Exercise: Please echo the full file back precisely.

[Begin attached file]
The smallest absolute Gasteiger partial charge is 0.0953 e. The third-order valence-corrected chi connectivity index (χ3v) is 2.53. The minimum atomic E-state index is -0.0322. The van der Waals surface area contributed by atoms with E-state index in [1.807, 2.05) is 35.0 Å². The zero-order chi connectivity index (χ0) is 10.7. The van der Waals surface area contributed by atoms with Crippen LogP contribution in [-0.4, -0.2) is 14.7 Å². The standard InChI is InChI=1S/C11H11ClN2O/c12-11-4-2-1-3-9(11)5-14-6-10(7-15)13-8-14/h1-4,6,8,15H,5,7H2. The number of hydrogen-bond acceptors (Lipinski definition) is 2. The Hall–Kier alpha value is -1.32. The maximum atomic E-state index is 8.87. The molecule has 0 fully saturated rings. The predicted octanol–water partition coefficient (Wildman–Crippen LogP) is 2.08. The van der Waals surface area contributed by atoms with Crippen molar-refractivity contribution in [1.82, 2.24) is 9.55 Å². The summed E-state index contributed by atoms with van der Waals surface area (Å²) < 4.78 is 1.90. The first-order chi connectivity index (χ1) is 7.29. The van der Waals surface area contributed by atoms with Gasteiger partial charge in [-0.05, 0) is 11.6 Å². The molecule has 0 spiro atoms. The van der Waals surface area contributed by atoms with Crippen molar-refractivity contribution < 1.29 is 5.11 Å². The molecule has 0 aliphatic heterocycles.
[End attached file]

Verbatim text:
The smallest absolute Gasteiger partial charge is 0.0953 e. The third-order valence-corrected chi connectivity index (χ3v) is 2.53. The minimum atomic E-state index is -0.0322. The van der Waals surface area contributed by atoms with E-state index in [1.807, 2.05) is 35.0 Å². The zero-order chi connectivity index (χ0) is 10.7. The van der Waals surface area contributed by atoms with Crippen LogP contribution in [-0.4, -0.2) is 14.7 Å². The standard InChI is InChI=1S/C11H11ClN2O/c12-11-4-2-1-3-9(11)5-14-6-10(7-15)13-8-14/h1-4,6,8,15H,5,7H2. The number of hydrogen-bond acceptors (Lipinski definition) is 2. The Hall–Kier alpha value is -1.32. The maximum atomic E-state index is 8.87. The molecule has 0 fully saturated rings. The predicted octanol–water partition coefficient (Wildman–Crippen LogP) is 2.08. The van der Waals surface area contributed by atoms with Crippen molar-refractivity contribution in [1.82, 2.24) is 9.55 Å². The summed E-state index contributed by atoms with van der Waals surface area (Å²) < 4.78 is 1.90. The first-order chi connectivity index (χ1) is 7.29. The van der Waals surface area contributed by atoms with Gasteiger partial charge in [-0.05, 0) is 11.6 Å². The molecule has 0 spiro atoms. The van der Waals surface area contributed by atoms with Crippen molar-refractivity contribution < 1.29 is 5.11 Å². The molecule has 0 aliphatic heterocycles.